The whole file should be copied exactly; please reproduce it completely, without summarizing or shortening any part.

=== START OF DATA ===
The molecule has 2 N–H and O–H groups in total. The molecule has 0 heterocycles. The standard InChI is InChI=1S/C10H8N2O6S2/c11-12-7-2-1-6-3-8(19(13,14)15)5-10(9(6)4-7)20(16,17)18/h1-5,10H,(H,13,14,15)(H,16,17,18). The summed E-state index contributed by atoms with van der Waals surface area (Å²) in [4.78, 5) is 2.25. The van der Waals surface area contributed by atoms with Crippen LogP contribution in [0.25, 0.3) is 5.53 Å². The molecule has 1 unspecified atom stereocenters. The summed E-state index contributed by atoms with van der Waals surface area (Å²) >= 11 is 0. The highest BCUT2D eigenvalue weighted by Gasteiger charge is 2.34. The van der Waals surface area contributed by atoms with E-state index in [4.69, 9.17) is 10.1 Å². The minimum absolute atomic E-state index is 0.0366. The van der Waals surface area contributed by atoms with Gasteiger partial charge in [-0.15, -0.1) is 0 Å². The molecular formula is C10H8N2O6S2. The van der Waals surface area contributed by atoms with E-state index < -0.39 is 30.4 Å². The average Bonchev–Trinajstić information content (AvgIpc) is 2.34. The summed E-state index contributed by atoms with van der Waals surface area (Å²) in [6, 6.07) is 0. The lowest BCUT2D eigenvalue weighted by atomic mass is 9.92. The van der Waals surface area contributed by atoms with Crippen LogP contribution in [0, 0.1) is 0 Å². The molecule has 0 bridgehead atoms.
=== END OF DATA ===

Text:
The molecule has 2 N–H and O–H groups in total. The molecule has 0 heterocycles. The standard InChI is InChI=1S/C10H8N2O6S2/c11-12-7-2-1-6-3-8(19(13,14)15)5-10(9(6)4-7)20(16,17)18/h1-5,10H,(H,13,14,15)(H,16,17,18). The summed E-state index contributed by atoms with van der Waals surface area (Å²) in [4.78, 5) is 2.25. The van der Waals surface area contributed by atoms with Crippen LogP contribution in [0.25, 0.3) is 5.53 Å². The molecule has 1 unspecified atom stereocenters. The summed E-state index contributed by atoms with van der Waals surface area (Å²) >= 11 is 0. The highest BCUT2D eigenvalue weighted by Gasteiger charge is 2.34. The van der Waals surface area contributed by atoms with E-state index in [4.69, 9.17) is 10.1 Å². The minimum absolute atomic E-state index is 0.0366. The van der Waals surface area contributed by atoms with Gasteiger partial charge in [-0.15, -0.1) is 0 Å². The molecular formula is C10H8N2O6S2. The van der Waals surface area contributed by atoms with E-state index < -0.39 is 30.4 Å². The average Bonchev–Trinajstić information content (AvgIpc) is 2.34. The summed E-state index contributed by atoms with van der Waals surface area (Å²) in [6, 6.07) is 0. The lowest BCUT2D eigenvalue weighted by atomic mass is 9.92. The van der Waals surface area contributed by atoms with Crippen LogP contribution in [0, 0.1) is 0 Å². The molecule has 0 bridgehead atoms.